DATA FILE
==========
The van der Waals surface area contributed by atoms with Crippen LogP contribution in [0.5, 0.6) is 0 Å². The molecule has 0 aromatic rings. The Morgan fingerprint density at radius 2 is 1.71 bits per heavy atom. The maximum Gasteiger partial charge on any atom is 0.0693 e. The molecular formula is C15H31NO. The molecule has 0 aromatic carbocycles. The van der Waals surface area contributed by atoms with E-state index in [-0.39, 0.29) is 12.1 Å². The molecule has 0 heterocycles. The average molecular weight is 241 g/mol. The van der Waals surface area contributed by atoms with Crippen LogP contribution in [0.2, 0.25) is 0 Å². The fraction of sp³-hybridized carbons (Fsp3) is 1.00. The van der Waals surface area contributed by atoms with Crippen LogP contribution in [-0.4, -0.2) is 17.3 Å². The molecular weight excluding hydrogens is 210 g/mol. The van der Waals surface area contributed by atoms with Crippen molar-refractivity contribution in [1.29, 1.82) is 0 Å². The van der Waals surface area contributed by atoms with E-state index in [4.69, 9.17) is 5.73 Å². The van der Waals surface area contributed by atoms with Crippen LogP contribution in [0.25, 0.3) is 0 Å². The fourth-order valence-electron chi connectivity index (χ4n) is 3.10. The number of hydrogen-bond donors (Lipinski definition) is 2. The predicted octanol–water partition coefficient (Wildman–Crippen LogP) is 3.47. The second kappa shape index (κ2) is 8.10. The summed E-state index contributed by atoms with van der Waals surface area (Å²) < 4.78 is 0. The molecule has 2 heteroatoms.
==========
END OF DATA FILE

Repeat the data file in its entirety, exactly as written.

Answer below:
The van der Waals surface area contributed by atoms with Crippen LogP contribution in [0.5, 0.6) is 0 Å². The molecule has 0 aromatic rings. The Morgan fingerprint density at radius 2 is 1.71 bits per heavy atom. The maximum Gasteiger partial charge on any atom is 0.0693 e. The molecular formula is C15H31NO. The molecule has 0 aromatic carbocycles. The van der Waals surface area contributed by atoms with E-state index in [-0.39, 0.29) is 12.1 Å². The molecule has 0 heterocycles. The average molecular weight is 241 g/mol. The van der Waals surface area contributed by atoms with Crippen LogP contribution in [0.2, 0.25) is 0 Å². The fraction of sp³-hybridized carbons (Fsp3) is 1.00. The van der Waals surface area contributed by atoms with Crippen LogP contribution in [-0.4, -0.2) is 17.3 Å². The molecular weight excluding hydrogens is 210 g/mol. The van der Waals surface area contributed by atoms with Crippen molar-refractivity contribution in [1.29, 1.82) is 0 Å². The van der Waals surface area contributed by atoms with E-state index in [4.69, 9.17) is 5.73 Å². The van der Waals surface area contributed by atoms with Crippen LogP contribution in [0.25, 0.3) is 0 Å². The fourth-order valence-electron chi connectivity index (χ4n) is 3.10. The number of hydrogen-bond donors (Lipinski definition) is 2. The predicted octanol–water partition coefficient (Wildman–Crippen LogP) is 3.47. The second kappa shape index (κ2) is 8.10. The summed E-state index contributed by atoms with van der Waals surface area (Å²) < 4.78 is 0. The molecule has 2 heteroatoms.